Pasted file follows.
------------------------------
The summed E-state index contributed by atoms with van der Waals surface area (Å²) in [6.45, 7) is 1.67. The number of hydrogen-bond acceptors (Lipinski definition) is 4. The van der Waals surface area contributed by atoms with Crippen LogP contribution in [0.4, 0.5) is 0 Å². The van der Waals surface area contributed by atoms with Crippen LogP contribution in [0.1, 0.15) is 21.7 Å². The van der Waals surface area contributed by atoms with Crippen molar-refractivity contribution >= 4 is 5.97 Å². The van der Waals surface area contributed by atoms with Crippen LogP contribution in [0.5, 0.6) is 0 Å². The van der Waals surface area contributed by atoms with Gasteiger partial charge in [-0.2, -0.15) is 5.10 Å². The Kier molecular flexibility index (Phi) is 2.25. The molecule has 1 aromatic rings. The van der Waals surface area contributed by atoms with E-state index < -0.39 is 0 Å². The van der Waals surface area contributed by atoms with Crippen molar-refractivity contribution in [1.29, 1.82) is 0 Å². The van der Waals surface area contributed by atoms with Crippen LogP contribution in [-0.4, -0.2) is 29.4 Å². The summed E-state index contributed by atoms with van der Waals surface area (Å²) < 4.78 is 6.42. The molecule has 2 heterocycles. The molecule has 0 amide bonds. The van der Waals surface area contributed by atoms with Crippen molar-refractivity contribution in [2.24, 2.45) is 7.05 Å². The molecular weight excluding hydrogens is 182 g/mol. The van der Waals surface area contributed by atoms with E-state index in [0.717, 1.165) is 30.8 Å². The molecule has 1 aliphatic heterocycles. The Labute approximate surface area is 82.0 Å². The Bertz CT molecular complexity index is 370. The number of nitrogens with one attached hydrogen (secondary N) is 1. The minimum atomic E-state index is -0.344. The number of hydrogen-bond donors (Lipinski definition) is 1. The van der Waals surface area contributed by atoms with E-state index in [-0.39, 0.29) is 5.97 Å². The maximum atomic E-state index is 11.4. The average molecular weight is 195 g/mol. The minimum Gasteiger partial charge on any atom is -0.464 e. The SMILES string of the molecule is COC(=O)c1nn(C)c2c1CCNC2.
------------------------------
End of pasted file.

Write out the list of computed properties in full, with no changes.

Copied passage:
The summed E-state index contributed by atoms with van der Waals surface area (Å²) in [6.45, 7) is 1.67. The number of hydrogen-bond acceptors (Lipinski definition) is 4. The van der Waals surface area contributed by atoms with Crippen LogP contribution in [0.4, 0.5) is 0 Å². The van der Waals surface area contributed by atoms with Crippen LogP contribution in [0.1, 0.15) is 21.7 Å². The van der Waals surface area contributed by atoms with Crippen molar-refractivity contribution >= 4 is 5.97 Å². The van der Waals surface area contributed by atoms with Crippen LogP contribution in [0.5, 0.6) is 0 Å². The van der Waals surface area contributed by atoms with Gasteiger partial charge in [-0.2, -0.15) is 5.10 Å². The Kier molecular flexibility index (Phi) is 2.25. The molecule has 1 aromatic rings. The van der Waals surface area contributed by atoms with E-state index < -0.39 is 0 Å². The van der Waals surface area contributed by atoms with Crippen molar-refractivity contribution in [1.29, 1.82) is 0 Å². The van der Waals surface area contributed by atoms with Crippen LogP contribution in [-0.4, -0.2) is 29.4 Å². The summed E-state index contributed by atoms with van der Waals surface area (Å²) < 4.78 is 6.42. The molecule has 2 heterocycles. The molecule has 0 amide bonds. The van der Waals surface area contributed by atoms with Crippen molar-refractivity contribution in [2.24, 2.45) is 7.05 Å². The molecular weight excluding hydrogens is 182 g/mol. The van der Waals surface area contributed by atoms with E-state index in [0.717, 1.165) is 30.8 Å². The molecule has 1 aliphatic heterocycles. The Labute approximate surface area is 82.0 Å². The Bertz CT molecular complexity index is 370. The number of nitrogens with one attached hydrogen (secondary N) is 1. The minimum atomic E-state index is -0.344. The number of hydrogen-bond donors (Lipinski definition) is 1. The van der Waals surface area contributed by atoms with E-state index in [-0.39, 0.29) is 5.97 Å². The maximum atomic E-state index is 11.4. The average molecular weight is 195 g/mol. The minimum Gasteiger partial charge on any atom is -0.464 e. The SMILES string of the molecule is COC(=O)c1nn(C)c2c1CCNC2.